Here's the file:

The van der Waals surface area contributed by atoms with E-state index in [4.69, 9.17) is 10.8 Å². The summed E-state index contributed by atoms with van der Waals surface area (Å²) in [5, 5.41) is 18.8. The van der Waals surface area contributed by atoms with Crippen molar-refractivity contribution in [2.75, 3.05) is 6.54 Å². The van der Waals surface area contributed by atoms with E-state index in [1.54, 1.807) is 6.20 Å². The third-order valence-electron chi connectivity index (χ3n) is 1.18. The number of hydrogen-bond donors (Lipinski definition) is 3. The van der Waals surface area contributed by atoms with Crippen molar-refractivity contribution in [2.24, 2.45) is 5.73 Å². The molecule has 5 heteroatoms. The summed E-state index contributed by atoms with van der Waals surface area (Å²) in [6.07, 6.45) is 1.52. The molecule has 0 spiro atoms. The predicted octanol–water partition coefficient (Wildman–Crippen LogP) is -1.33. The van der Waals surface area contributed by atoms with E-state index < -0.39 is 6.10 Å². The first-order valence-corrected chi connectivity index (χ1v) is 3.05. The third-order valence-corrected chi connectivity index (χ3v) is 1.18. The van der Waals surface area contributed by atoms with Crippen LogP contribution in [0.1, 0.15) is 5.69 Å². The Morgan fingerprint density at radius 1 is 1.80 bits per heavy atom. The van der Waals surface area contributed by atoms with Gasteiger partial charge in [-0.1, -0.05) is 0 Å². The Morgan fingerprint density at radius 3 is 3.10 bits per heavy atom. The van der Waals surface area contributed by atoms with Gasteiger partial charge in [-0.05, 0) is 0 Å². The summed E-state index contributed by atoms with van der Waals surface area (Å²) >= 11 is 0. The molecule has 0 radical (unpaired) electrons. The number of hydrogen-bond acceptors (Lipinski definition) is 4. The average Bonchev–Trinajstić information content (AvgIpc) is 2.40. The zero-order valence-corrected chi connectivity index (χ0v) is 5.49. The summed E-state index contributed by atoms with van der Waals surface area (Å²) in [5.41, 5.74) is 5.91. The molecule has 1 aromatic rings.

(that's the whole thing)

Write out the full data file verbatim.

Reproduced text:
The van der Waals surface area contributed by atoms with E-state index in [4.69, 9.17) is 10.8 Å². The summed E-state index contributed by atoms with van der Waals surface area (Å²) in [5, 5.41) is 18.8. The van der Waals surface area contributed by atoms with Crippen molar-refractivity contribution in [2.75, 3.05) is 6.54 Å². The van der Waals surface area contributed by atoms with E-state index in [1.54, 1.807) is 6.20 Å². The third-order valence-electron chi connectivity index (χ3n) is 1.18. The number of hydrogen-bond donors (Lipinski definition) is 3. The van der Waals surface area contributed by atoms with Crippen molar-refractivity contribution in [2.24, 2.45) is 5.73 Å². The molecule has 5 heteroatoms. The summed E-state index contributed by atoms with van der Waals surface area (Å²) in [6.07, 6.45) is 1.52. The molecule has 0 spiro atoms. The predicted octanol–water partition coefficient (Wildman–Crippen LogP) is -1.33. The van der Waals surface area contributed by atoms with E-state index < -0.39 is 6.10 Å². The first-order valence-corrected chi connectivity index (χ1v) is 3.05. The third-order valence-corrected chi connectivity index (χ3v) is 1.18. The van der Waals surface area contributed by atoms with Crippen LogP contribution in [0.1, 0.15) is 5.69 Å². The Morgan fingerprint density at radius 1 is 1.80 bits per heavy atom. The van der Waals surface area contributed by atoms with Gasteiger partial charge in [-0.1, -0.05) is 0 Å². The Morgan fingerprint density at radius 3 is 3.10 bits per heavy atom. The van der Waals surface area contributed by atoms with Gasteiger partial charge in [-0.05, 0) is 0 Å². The summed E-state index contributed by atoms with van der Waals surface area (Å²) >= 11 is 0. The molecule has 0 radical (unpaired) electrons. The number of hydrogen-bond acceptors (Lipinski definition) is 4. The average Bonchev–Trinajstić information content (AvgIpc) is 2.40. The zero-order valence-corrected chi connectivity index (χ0v) is 5.49. The summed E-state index contributed by atoms with van der Waals surface area (Å²) in [5.41, 5.74) is 5.91. The molecule has 1 aromatic rings.